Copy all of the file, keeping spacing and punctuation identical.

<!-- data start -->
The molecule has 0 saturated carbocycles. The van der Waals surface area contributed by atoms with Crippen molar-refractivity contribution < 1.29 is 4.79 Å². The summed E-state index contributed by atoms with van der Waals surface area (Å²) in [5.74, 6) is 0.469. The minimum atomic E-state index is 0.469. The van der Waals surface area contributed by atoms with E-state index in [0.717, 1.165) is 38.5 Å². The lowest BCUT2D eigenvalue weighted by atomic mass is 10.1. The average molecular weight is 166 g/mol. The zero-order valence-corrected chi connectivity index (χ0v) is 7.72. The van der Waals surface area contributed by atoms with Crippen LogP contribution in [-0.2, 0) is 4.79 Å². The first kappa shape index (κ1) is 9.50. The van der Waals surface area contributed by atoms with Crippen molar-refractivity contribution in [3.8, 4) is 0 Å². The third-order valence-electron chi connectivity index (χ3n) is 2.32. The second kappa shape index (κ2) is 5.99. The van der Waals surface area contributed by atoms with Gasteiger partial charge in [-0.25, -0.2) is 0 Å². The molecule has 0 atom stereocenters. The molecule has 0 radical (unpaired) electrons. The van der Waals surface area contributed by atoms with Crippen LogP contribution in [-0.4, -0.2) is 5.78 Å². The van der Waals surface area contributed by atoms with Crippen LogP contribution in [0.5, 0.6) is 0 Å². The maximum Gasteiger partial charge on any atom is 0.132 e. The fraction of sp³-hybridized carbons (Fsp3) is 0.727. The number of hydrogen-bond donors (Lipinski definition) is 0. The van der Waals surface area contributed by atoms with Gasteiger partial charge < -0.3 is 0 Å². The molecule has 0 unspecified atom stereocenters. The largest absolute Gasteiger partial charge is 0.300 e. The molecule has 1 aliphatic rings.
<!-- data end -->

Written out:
The molecule has 0 saturated carbocycles. The van der Waals surface area contributed by atoms with Crippen molar-refractivity contribution < 1.29 is 4.79 Å². The summed E-state index contributed by atoms with van der Waals surface area (Å²) in [5.74, 6) is 0.469. The minimum atomic E-state index is 0.469. The van der Waals surface area contributed by atoms with E-state index in [0.717, 1.165) is 38.5 Å². The lowest BCUT2D eigenvalue weighted by atomic mass is 10.1. The average molecular weight is 166 g/mol. The zero-order valence-corrected chi connectivity index (χ0v) is 7.72. The van der Waals surface area contributed by atoms with Crippen LogP contribution in [-0.2, 0) is 4.79 Å². The first kappa shape index (κ1) is 9.50. The van der Waals surface area contributed by atoms with Crippen molar-refractivity contribution in [3.8, 4) is 0 Å². The third-order valence-electron chi connectivity index (χ3n) is 2.32. The second kappa shape index (κ2) is 5.99. The van der Waals surface area contributed by atoms with Gasteiger partial charge in [-0.25, -0.2) is 0 Å². The molecule has 0 atom stereocenters. The molecule has 0 radical (unpaired) electrons. The van der Waals surface area contributed by atoms with Crippen LogP contribution in [-0.4, -0.2) is 5.78 Å². The van der Waals surface area contributed by atoms with Crippen LogP contribution in [0.5, 0.6) is 0 Å². The maximum Gasteiger partial charge on any atom is 0.132 e. The fraction of sp³-hybridized carbons (Fsp3) is 0.727. The number of hydrogen-bond donors (Lipinski definition) is 0. The van der Waals surface area contributed by atoms with Gasteiger partial charge < -0.3 is 0 Å². The molecule has 0 unspecified atom stereocenters. The largest absolute Gasteiger partial charge is 0.300 e. The molecule has 1 aliphatic rings.